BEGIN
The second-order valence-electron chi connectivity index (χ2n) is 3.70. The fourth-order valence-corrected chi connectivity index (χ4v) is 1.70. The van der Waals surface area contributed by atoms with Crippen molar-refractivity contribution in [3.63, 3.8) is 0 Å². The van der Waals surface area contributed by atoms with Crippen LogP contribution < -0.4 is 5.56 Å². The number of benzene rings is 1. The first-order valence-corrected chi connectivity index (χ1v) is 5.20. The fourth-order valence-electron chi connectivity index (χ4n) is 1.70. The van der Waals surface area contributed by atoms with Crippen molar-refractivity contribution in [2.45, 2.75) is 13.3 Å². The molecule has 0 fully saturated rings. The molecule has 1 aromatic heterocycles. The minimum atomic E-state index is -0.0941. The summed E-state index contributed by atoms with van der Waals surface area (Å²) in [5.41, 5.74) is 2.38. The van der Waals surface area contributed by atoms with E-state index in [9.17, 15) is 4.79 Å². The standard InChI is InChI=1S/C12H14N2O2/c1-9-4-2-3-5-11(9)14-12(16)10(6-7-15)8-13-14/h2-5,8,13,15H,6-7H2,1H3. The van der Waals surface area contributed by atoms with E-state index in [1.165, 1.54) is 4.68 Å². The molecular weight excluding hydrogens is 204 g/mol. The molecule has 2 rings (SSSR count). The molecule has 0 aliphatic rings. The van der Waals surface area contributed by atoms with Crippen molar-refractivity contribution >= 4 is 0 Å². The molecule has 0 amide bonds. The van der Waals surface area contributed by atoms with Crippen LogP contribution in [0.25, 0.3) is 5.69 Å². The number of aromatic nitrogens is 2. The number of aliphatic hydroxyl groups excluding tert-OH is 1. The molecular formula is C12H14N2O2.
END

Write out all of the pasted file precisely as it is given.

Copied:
The second-order valence-electron chi connectivity index (χ2n) is 3.70. The fourth-order valence-corrected chi connectivity index (χ4v) is 1.70. The van der Waals surface area contributed by atoms with Crippen molar-refractivity contribution in [3.63, 3.8) is 0 Å². The van der Waals surface area contributed by atoms with Crippen LogP contribution < -0.4 is 5.56 Å². The number of benzene rings is 1. The first-order valence-corrected chi connectivity index (χ1v) is 5.20. The fourth-order valence-electron chi connectivity index (χ4n) is 1.70. The van der Waals surface area contributed by atoms with Crippen molar-refractivity contribution in [2.45, 2.75) is 13.3 Å². The molecule has 0 fully saturated rings. The molecule has 1 aromatic heterocycles. The minimum atomic E-state index is -0.0941. The summed E-state index contributed by atoms with van der Waals surface area (Å²) in [5.41, 5.74) is 2.38. The van der Waals surface area contributed by atoms with E-state index in [9.17, 15) is 4.79 Å². The standard InChI is InChI=1S/C12H14N2O2/c1-9-4-2-3-5-11(9)14-12(16)10(6-7-15)8-13-14/h2-5,8,13,15H,6-7H2,1H3. The van der Waals surface area contributed by atoms with E-state index in [1.165, 1.54) is 4.68 Å². The molecular weight excluding hydrogens is 204 g/mol. The molecule has 2 rings (SSSR count). The molecule has 0 aliphatic rings. The van der Waals surface area contributed by atoms with Crippen molar-refractivity contribution >= 4 is 0 Å². The molecule has 0 amide bonds. The van der Waals surface area contributed by atoms with Crippen LogP contribution in [0.25, 0.3) is 5.69 Å². The number of aromatic nitrogens is 2. The number of aliphatic hydroxyl groups excluding tert-OH is 1. The molecular formula is C12H14N2O2.